Meanwhile, big-name retailers like Bentonville, Ark.-based Walmart are touting their own recycling efforts. The food retailer joined forces with soft-drink giant PepsiCo Beverages North America in late August 2021 on a pilot program to boost recycling awareness and participation in Tulsa, Okla. Shoppers were invited to bring their beverage containers to be properly recycled from Thursdays to Sundays, with encouragement to participate via the chance to earn rewards and prizes. 

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Rethinking Recycling Efforts
After Fred Meyer customers consume products that are part of Loop’s program, they drop off the packaging at designated in-store drop-off units to be picked up, cleaned, refilled and repurchased by a new shopper.

Get in the Loop

In addition to recycling efforts, retailers are accelerating initiatives in the reuse movement. 

TerraCycle’s Loop, the global reuse platform that was initially launched via e-commerce, is now moving in-store with food retailers. Loop is enabled by a multi-stakeholder coalition of manufacturers, retailers and consumers that aims to “Eliminate the Idea of Waste.” 

Loop’s movement to an in-store retail model began in Paris with Carrefour in December 2020. In  2021, Loop launched in-store at Aeon in Japan and at Tesco in the United Kingdom. The platform recently expanded to the United States with rollouts in such retailers as The Kroger Co. in October 2021. 

Loop’s business model consists of participating brands offering products in refillable, reusable glass or metal containers that are merchandised in dedicated Loop-specific displays. After customers consume the products, they drop off the empty packaging at designated drop-off units. Loop then picks up the empty containers from the store to be cleaned, refilled and made available for purchase by a new shopper.

“Loop’s goal has always been to grow, scale and be accessible to consumers around the world,” says Tom Szaky, founder and CEO of Trenton, N.J.-based TerraCycle and Loop. “With the world’s largest retailers bringing Loop to physical brick-and-mortar locations, we are giving consumers what they’ve been asking for since Loop was introduced in 2019 — the ability to purchase the products they use every day in durable, reusable containers, with the convenience of shopping at their local market.”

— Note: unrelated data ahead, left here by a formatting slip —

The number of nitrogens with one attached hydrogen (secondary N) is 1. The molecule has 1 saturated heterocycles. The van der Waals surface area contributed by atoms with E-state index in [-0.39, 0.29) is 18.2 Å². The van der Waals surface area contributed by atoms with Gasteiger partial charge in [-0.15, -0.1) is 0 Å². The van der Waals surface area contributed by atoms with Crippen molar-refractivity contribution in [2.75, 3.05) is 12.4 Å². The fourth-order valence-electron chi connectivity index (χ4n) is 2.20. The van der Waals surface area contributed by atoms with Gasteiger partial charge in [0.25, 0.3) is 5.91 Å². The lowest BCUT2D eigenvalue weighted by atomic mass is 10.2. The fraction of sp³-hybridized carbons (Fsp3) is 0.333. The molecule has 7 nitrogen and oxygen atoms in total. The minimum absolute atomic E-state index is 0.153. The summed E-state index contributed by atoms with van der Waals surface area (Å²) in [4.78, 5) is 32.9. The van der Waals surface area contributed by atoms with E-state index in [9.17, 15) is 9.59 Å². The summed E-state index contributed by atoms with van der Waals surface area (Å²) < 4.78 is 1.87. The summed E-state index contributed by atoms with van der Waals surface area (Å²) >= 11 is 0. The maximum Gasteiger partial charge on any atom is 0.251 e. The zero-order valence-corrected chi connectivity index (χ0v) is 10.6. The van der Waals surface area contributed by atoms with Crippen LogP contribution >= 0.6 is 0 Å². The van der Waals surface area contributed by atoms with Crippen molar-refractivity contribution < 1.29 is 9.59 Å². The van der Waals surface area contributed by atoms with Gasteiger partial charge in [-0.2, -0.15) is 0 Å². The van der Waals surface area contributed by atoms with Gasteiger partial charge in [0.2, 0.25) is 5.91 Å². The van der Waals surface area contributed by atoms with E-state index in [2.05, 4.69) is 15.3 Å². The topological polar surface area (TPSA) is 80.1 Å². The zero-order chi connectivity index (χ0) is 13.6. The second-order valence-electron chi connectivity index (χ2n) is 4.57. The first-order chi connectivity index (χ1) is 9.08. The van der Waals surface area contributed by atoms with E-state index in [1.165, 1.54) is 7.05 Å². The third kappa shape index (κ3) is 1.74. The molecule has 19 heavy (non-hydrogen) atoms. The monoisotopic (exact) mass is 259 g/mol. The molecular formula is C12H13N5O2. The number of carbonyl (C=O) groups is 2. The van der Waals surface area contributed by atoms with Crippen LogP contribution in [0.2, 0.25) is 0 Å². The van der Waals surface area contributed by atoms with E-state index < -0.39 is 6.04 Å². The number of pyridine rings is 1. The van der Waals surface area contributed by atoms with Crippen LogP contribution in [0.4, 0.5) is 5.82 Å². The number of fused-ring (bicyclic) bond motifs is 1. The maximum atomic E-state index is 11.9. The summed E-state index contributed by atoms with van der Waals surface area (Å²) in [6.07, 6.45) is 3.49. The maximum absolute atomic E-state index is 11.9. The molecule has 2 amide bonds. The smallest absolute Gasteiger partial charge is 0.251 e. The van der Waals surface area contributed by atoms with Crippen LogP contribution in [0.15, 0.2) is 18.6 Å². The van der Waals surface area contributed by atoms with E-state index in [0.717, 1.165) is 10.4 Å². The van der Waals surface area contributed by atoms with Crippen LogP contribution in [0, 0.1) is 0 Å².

Cincinnati-based Kroger recently strengthened its partnership with Loop in February. Through a first-of-its-kind partnership in the United States, customers can now walk into one of 25 Kroger-owned Fred Meyer stores in the Portland, Ore., area and purchase more than 20 products from leading consumer brands packaged in reusable containers.

The new Loop assortment includes well-known food and household products from a range of brands, including Arbor Teas, Cascade, Clorox, Gerber, Nature’s Heart, Nature’s Path, Pantene, Seventh Generation and Stubb’s, as well as Kroger’s own Simple Truth brand. More brands are expected to be added to the Loop product portfolio in the coming months.

“Our focus on innovative solutions as we continue on our Zero Hunger | Zero Waste journey aligns with Loop’s mission to create a convenient circular packaging platform,” notes Lisa Zwack, Kroger’s head of sustainability. “Customers are increasingly seeking out sustainable products and services that fit their lifestyle, and this collection makes it convenient. As the first grocer in America to offer these products, Kroger is pleased to take another meaningful step toward a world with zero waste.”

Be on the lookout for other reuse pioneers. For example, Algramo has developed a reuse system powered by vending machines that dispense household products into smart reusable packaging. The Chile-based company recently expanded into North America, and is now piloting is reuse systems in New York City, having previously piloted the system in its home country with retailers such as Walmart.  

Zero-waste grocers are also on the rise. With claims of being the first zero-waste grocery store, Nude Foods Market, in Boulder, Colo., has everything a traditional grocery store has — produce, prepared meals, snacks, bulk items, cleaning products, beauty products, and more — just without all of the plastic packaging. Instead, everything comes in reusable, returnable glass jars and is local, organic or rescued. Customers pay a small deposit per jar and then receive that deposit back, minus a small cleaning and sanitizing fee, to spend in the store when they return the jar. Promoting a circular economy, the jars are reused thousands of times.